cannot be discerned from the information available. Nevertheless, it is clear
that in the 1970s there was an increasing recognition of cryptococcal disease,
which may have reected the beginning of the AIDS epidemic, the increasing use of organ transplantation to treat certain incurable diseases, and
progress in cancer therapy resulting in larger numbers of immune-suppressed survivors. A recent population-based study using active surveillance
has documented that the incidence of cryptococcosis in nonHIV-infected
individuals varies with geographic location and ranges from 0.2 to 0.9 per
100,000 in Atlanta and San Francisco, respectively [28]. An active surveillance study in Alabama found an overall annual incidence of 0.84 cases per
100,000 of cryptococcosis in nonHIV-infected individuals [29]. Rates of
cryptococcosis approaching 1 case per 100,000 in patients without HIV
infection are comparable with the incidence rates described for meningococcal meningitis [30].
After the recognition of the AIDS epidemic in 1981 cryptococcosis in
individuals without an obvious cause of immune impairment became an
AIDS-dening diagnosis. Many studies documented a high prevalence of
cryptococcosis in AIDS patients with rates ranging from 2.9% to 13.3%
[3137]. The annual incidence of cryptococcosis in patients with advanced
HIV infection in 1992 to 1994 was 17 and 66 per 1000 persons living with
AIDS in San Francisco and Atlanta, respectively [28]. These incidence numbers predate the introduction of more eective antiretroviral therapy, which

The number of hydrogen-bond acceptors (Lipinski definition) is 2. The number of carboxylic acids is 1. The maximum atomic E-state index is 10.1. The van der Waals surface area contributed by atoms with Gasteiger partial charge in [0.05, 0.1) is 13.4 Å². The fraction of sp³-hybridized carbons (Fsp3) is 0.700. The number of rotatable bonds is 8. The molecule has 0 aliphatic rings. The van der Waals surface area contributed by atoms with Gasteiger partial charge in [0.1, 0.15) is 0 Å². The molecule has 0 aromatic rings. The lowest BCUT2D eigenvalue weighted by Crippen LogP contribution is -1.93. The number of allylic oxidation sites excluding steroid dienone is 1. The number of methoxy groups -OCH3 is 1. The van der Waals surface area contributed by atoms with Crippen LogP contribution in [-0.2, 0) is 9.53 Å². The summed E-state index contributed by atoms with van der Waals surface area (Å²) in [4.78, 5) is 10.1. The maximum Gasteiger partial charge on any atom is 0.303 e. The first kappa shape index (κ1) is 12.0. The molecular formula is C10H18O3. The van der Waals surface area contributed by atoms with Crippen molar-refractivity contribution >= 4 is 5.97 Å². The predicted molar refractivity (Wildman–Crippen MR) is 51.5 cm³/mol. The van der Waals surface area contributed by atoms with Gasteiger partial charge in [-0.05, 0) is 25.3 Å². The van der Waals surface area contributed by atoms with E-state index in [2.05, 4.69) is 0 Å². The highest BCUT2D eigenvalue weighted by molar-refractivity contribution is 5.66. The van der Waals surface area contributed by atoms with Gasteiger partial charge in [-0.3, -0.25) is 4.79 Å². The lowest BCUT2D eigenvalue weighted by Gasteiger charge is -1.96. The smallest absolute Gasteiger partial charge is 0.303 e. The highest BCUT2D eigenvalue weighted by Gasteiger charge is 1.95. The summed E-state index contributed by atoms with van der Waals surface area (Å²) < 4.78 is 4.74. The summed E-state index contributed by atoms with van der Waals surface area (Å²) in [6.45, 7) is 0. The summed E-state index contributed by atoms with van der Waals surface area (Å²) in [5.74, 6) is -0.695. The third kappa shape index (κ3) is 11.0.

has been associated with a decline in the prevalence of cryptococcosis in this
population (see later).
Two other groups are at signicantly higher risk for cryptococcosis: cancer patients and recipients of organ transplants. Lymphoproliferative disorders were associated with an increased risk for cryptococcosis in the
1950s [38,39]. Subsequent studies have conrmed a continuing association
between cryptococcosis and hematologic malignancies [4042]. Although
prospective population-based incidence data for cryptococcosis in patients
with cancer are not available a retrospective analysis of case records at the
M.D. Anderson Cancer Center (Houston, TX) for the years 1989 to 1999
revealed an incidence of 18 cases per 100,000 admissions. Cryptococcosis
occurred in 2.8% of organ transplant recipients with an overall associated
mortality of 42% [43]. Kidney and liver transplant recipients seemed to be

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at high risk for cryptococcosis and there was a signicantly higher prevalence of C. neoformans infection among organ transplant recipients in the
Northeastern region of the United States [43]. Furthermore, both in corneal
and lung transplantation, the transplanted organ has carried the cryptococcal infection to the host [44,45].
Sources of infection
Cryptococcus neoformans var. gattii (serotype B) is found in several species of eucalyptus trees, whereas C. neoformans varieties neoformans (serotype D) and grubii (serotype A) have been isolated from various sources
including fruits, trees, and avian excreta [46]. There is general agreement